Imagine a world that is populated with small fiefdoms all throughout the land. Each has a Castle, with a king or queen, and Villagers. The Castle and the Village metaphor represents two poles of psychological coping: over regulation and under regulation. Each has it’s strengths and it’s weaknesses. But, when either is overly prominent, rigidly adhered to, problems arise.
The Castle folks live behind meticulously erected walls, high on a hill, outside of reach. The purpose of these walls, as with all good castles, is to present the appearance of security, safety, impenetrability. These Castle folks invest a lot of time and energy in preserving this appearance; in status, physically, and financially. Each success strengthens the walls of protection around them.
These walls are intended to protect the kings and queens from the messiness and dangers of those outside the walls. In people, this is analogous to how many of us cope with (or fail to cope with) the vulnerable feelings of stress and strong emotions. This can be an extremely effective strategy actually. These individuals often appear to have it all together. They can garner respect and admiration, from those outside the walls, and can often get others to do things for them. The kings and queens of these Castles do an excellent job of keeping uncomfortable feelings and disturbing thoughts from bothering them. They’re walls have blocked such experiences from awareness.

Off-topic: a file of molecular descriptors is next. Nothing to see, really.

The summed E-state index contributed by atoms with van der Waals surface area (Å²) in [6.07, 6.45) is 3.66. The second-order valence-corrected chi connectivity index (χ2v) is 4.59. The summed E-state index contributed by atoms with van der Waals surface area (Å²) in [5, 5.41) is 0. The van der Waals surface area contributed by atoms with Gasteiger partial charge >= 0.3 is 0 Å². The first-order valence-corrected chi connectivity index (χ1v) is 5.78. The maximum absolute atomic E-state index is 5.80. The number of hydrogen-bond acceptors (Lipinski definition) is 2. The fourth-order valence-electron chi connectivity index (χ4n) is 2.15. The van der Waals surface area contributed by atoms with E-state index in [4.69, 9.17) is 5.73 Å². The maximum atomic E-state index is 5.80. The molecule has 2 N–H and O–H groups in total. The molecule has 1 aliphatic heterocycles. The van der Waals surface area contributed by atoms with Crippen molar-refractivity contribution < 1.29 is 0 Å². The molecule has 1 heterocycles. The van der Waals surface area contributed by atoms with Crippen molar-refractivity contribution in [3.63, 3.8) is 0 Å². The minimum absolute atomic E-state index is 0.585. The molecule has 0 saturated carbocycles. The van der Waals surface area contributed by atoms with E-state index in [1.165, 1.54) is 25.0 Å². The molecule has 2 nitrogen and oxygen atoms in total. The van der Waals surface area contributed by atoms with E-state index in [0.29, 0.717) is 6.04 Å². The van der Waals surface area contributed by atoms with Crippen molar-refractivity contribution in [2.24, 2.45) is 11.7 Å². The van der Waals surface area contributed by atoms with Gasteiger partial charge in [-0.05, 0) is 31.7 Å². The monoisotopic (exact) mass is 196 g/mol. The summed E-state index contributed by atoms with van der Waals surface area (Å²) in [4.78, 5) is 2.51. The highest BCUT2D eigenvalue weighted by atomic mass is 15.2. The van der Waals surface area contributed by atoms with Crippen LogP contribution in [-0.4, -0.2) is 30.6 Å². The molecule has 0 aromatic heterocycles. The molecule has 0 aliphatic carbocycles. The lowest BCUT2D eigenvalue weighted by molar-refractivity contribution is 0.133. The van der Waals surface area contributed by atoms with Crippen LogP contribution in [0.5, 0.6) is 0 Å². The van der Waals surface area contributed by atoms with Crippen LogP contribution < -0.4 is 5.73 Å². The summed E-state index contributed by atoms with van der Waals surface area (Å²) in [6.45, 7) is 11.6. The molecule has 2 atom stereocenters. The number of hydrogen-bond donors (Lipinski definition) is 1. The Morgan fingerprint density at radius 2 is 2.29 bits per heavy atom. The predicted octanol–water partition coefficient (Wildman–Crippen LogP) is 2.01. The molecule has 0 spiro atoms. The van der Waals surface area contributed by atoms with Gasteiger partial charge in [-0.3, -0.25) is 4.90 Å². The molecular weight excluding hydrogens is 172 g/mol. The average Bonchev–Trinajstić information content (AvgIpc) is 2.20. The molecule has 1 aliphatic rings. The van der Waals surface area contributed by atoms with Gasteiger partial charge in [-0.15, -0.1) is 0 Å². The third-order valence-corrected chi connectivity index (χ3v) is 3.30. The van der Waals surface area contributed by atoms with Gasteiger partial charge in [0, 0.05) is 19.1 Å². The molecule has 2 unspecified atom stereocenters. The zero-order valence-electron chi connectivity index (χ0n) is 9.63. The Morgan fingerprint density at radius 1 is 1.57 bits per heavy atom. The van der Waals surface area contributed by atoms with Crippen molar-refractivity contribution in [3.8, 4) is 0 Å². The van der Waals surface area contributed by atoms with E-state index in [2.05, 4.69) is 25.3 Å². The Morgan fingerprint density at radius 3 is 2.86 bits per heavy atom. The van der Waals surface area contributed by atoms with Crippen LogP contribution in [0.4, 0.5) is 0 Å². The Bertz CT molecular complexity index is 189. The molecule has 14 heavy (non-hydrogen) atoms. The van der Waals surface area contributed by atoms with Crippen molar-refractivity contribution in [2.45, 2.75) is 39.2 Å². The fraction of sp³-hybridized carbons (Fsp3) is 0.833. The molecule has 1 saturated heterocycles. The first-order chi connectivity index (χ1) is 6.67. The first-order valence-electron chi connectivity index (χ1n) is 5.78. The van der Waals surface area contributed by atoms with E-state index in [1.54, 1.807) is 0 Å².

In fact, many of us make use of this approach as self-protection in certain situations. Sometimes this is a healthy and positive thing to do in building a fulfilling life. But there are problems with this strategy of self-protection when it is overly relied upon. Firstly, just as we have seen historically, this approach can create division and isolation. In some cases, the high and mighty walls erected as protection become a source of envy and anger for those outside the walls, and can make them the target of attacks from outside. When attacks come, Castle folks hunker down and add another layer of protection to the wall. They pull up the bridges and shut the gates.
“So?” you might say. “If it works, why not do it?” Here’s the rub! As the walls get thicker and thicker, so that they may feel safer and safer from the outside attacks, what do you think happens to their ability to see outside the walls? There are two common results of the extra fortified walls. One, the inhabitants’ view of the world outside becomes distorted. The view, if you will, is less perceptible. And thus, information to the contrary of what they saw before the walls went up does not get in. Do you see the problem here? As the world outside the castle changes, Castle folks are protecting themselves based on old information.
Secondly, what do you think happens to the kings and queens capacity to experience and tolerate emotions (in themselves or others)? They are mystified by these aggressions as they believe, “I have done such an excellent job at cutting off my messy emotions, others should be able to do the same!” Emotions and difficult thoughts and feelings are to be kept in control, under wraps, hidden. But, worst of all for these folks, when the walls become vulnerable under attack or criticism, Castle folks have not had practice with feeling their feelings. Thus, once penetrated, the wall can come crashing down in full blow depression.